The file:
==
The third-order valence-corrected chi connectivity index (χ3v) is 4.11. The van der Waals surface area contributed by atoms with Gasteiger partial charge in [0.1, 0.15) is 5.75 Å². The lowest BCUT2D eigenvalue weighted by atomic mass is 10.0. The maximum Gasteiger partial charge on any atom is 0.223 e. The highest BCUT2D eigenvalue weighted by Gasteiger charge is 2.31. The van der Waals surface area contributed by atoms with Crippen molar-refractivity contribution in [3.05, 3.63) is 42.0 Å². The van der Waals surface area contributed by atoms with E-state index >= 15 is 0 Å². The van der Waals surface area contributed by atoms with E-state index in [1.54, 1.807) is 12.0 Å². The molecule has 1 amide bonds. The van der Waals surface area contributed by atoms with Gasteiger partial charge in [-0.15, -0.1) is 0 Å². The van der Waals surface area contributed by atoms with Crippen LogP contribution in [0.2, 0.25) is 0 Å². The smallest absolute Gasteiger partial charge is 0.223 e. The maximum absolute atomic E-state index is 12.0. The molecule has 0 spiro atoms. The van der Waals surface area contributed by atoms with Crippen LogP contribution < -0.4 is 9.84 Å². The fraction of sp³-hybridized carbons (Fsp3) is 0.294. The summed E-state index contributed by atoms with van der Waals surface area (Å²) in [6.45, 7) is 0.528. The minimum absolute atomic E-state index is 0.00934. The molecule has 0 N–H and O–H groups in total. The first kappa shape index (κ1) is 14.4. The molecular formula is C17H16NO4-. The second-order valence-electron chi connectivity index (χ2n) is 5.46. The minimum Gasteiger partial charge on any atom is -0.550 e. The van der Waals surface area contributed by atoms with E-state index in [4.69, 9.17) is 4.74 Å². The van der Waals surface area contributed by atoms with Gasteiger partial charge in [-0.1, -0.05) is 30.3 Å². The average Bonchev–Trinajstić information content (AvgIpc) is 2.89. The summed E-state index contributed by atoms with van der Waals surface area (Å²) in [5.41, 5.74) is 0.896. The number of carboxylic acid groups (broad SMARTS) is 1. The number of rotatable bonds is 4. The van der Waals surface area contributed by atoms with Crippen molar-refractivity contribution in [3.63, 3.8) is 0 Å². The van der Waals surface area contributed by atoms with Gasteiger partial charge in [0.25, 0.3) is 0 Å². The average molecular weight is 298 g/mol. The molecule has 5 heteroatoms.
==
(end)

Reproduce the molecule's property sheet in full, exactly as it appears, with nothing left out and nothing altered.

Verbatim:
The third-order valence-corrected chi connectivity index (χ3v) is 4.11. The van der Waals surface area contributed by atoms with Gasteiger partial charge in [0.1, 0.15) is 5.75 Å². The lowest BCUT2D eigenvalue weighted by atomic mass is 10.0. The maximum Gasteiger partial charge on any atom is 0.223 e. The highest BCUT2D eigenvalue weighted by Gasteiger charge is 2.31. The van der Waals surface area contributed by atoms with Crippen molar-refractivity contribution in [3.05, 3.63) is 42.0 Å². The van der Waals surface area contributed by atoms with E-state index >= 15 is 0 Å². The van der Waals surface area contributed by atoms with E-state index in [1.54, 1.807) is 12.0 Å². The molecule has 1 amide bonds. The van der Waals surface area contributed by atoms with Gasteiger partial charge in [-0.15, -0.1) is 0 Å². The van der Waals surface area contributed by atoms with Crippen LogP contribution in [0.2, 0.25) is 0 Å². The smallest absolute Gasteiger partial charge is 0.223 e. The maximum absolute atomic E-state index is 12.0. The molecule has 0 spiro atoms. The van der Waals surface area contributed by atoms with Crippen LogP contribution < -0.4 is 9.84 Å². The fraction of sp³-hybridized carbons (Fsp3) is 0.294. The summed E-state index contributed by atoms with van der Waals surface area (Å²) in [6.45, 7) is 0.528. The minimum absolute atomic E-state index is 0.00934. The molecule has 0 N–H and O–H groups in total. The first kappa shape index (κ1) is 14.4. The molecular formula is C17H16NO4-. The second-order valence-electron chi connectivity index (χ2n) is 5.46. The minimum Gasteiger partial charge on any atom is -0.550 e. The van der Waals surface area contributed by atoms with E-state index in [4.69, 9.17) is 4.74 Å². The van der Waals surface area contributed by atoms with Gasteiger partial charge in [-0.1, -0.05) is 30.3 Å². The average Bonchev–Trinajstić information content (AvgIpc) is 2.89. The summed E-state index contributed by atoms with van der Waals surface area (Å²) in [5.41, 5.74) is 0.896. The number of carboxylic acid groups (broad SMARTS) is 1. The number of rotatable bonds is 4. The van der Waals surface area contributed by atoms with Crippen molar-refractivity contribution in [3.63, 3.8) is 0 Å². The van der Waals surface area contributed by atoms with Gasteiger partial charge in [0.25, 0.3) is 0 Å². The average molecular weight is 298 g/mol. The molecule has 5 heteroatoms.